The New York Times’s Jeremy W. Peters isn’t happy that conservatives took aim at the mainstream media after “appropriating the term” fake news and turned it against them.
He whined about it in the opening paragraphs of one of his latest pieces:
The C.I.A., the F.B.I. and the White House may all agree that Russia was behind the hacking that interfered with the election. But that was of no import to the website Breitbart News, which dismissed reports on the intelligence assessment as “left-wing fake news.”
Rush Limbaugh has diagnosed a more fundamental problem. “The fake news is the everyday news” in the mainstream media, he said on his radio show recently. “They just make it up.”
Some supporters of President-elect Donald J. Trump have also taken up the call. As reporters were walking out of a Trump rally this month in Orlando, Fla., a man heckled them with shouts of “Fake news!”
Until now, that term had been widely understood to refer to fabricated news accounts that are meant to spread virally online. But conservative cable and radio personalities, top Republicans and even Mr. Trump himself, incredulous about suggestions that fake stories may have helped swing the election, have appropriated the term and turned it against any news they see as hostile to their agenda.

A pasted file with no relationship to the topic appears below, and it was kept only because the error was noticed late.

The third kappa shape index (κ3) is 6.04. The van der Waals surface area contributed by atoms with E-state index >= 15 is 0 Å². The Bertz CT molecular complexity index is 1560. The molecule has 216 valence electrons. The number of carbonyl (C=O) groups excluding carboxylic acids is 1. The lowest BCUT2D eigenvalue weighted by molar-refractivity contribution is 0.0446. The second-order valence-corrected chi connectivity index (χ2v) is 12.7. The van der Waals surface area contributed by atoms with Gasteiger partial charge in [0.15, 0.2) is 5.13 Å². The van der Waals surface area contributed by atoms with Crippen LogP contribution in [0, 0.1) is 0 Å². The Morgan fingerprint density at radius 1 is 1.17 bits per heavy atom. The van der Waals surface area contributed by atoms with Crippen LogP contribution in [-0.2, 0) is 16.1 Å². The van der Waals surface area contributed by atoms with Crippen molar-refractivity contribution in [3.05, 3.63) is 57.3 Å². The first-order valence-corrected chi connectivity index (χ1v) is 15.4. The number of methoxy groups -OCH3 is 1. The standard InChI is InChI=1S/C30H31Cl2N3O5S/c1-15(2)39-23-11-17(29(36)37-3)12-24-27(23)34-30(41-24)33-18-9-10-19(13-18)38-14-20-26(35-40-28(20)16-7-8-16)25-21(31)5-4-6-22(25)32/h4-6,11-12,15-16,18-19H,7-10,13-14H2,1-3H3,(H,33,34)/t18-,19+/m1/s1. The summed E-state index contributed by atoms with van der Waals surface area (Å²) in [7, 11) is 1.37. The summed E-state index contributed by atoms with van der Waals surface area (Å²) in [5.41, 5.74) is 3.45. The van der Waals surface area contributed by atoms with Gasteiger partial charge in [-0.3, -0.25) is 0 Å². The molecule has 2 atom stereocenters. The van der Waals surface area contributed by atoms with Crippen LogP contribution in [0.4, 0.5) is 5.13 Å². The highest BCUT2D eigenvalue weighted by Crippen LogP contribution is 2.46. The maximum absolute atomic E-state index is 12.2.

Peters said in doing so, conservative media has “dilute[d]” the original meaning and is “capitalizing on the declining credibility of all purveyors of information.”
“A report, shared more than a million times on social media, that the pope had endorsed Mr. Trump was undeniably false. But was it “fake news” to report on data models that showed Hillary Clinton with overwhelming odds of winning the presidency?” Peters asked. “Are opinion articles fake if they cherry-pick facts to draw disputable conclusions?”
In his article, Peters decries conservative media for sowing seeds of doubt in the efficacy of the establishment media while simultaneously discrediting conservative news sources:
The right’s labeling of “fake news” evokes one of the most successful efforts by conservatives to reorient how Americans think about news media objectivity: the move by Fox News to brand its conservative-slanted coverage as “fair and balanced.” Traditionally, mainstream media outlets had thought of their own approach in those terms, viewing their coverage as strictly down the middle. Republicans often found that laughable.
As with Fox’s ubiquitous promotion of its slogan, conservatives’ appropriation of the “fake news” label is an effort to further erode the mainstream media’s claim to be a reliable and accurate source.
Peters throws it over to the never-biased Media Matters with a quote from its president, Angelo Carusone: “What I think is so unsettling about the fake news cries now is that their audience has already sort of bought into this idea that journalism has no credibility or legitimacy. Therefore, by applying that term to credible outlets, it becomes much more believable.”
Media Matters and credible aren’t even relatable terms.
Peters said that what’s up next for these “highly partisan conservatives” is targeting the legitimacy of fact-checking outlets like Snopes and Factcheck.org, both left-leaning organizations that Facebook has partnered with to weed out “fake news” stories from users’ feeds. Peters prefers their abilities to check facts because they are “independent outlets.”
Read his entire article here.
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